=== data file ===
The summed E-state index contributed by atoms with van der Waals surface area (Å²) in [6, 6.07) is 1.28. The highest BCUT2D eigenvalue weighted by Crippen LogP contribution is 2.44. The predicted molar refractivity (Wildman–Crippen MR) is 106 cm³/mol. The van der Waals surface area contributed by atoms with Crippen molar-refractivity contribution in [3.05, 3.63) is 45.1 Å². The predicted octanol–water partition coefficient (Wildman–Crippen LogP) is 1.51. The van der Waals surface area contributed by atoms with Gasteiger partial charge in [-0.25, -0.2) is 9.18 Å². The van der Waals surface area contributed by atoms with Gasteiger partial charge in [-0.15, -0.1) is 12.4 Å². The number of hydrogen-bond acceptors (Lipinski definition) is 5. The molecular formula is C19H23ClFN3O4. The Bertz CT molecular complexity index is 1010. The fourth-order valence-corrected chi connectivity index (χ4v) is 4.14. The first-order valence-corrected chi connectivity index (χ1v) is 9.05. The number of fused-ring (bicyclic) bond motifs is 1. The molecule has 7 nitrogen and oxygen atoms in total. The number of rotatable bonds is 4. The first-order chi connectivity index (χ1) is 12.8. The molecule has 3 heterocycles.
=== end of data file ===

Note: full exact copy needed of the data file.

The summed E-state index contributed by atoms with van der Waals surface area (Å²) in [6, 6.07) is 1.28. The highest BCUT2D eigenvalue weighted by Crippen LogP contribution is 2.44. The predicted molar refractivity (Wildman–Crippen MR) is 106 cm³/mol. The van der Waals surface area contributed by atoms with Crippen molar-refractivity contribution in [3.05, 3.63) is 45.1 Å². The predicted octanol–water partition coefficient (Wildman–Crippen LogP) is 1.51. The van der Waals surface area contributed by atoms with Gasteiger partial charge in [-0.25, -0.2) is 9.18 Å². The van der Waals surface area contributed by atoms with Gasteiger partial charge in [-0.15, -0.1) is 12.4 Å². The number of hydrogen-bond acceptors (Lipinski definition) is 5. The molecular formula is C19H23ClFN3O4. The Bertz CT molecular complexity index is 1010. The fourth-order valence-corrected chi connectivity index (χ4v) is 4.14. The first-order valence-corrected chi connectivity index (χ1v) is 9.05. The number of fused-ring (bicyclic) bond motifs is 1. The molecule has 7 nitrogen and oxygen atoms in total. The number of rotatable bonds is 4. The first-order chi connectivity index (χ1) is 12.8. The molecule has 3 heterocycles.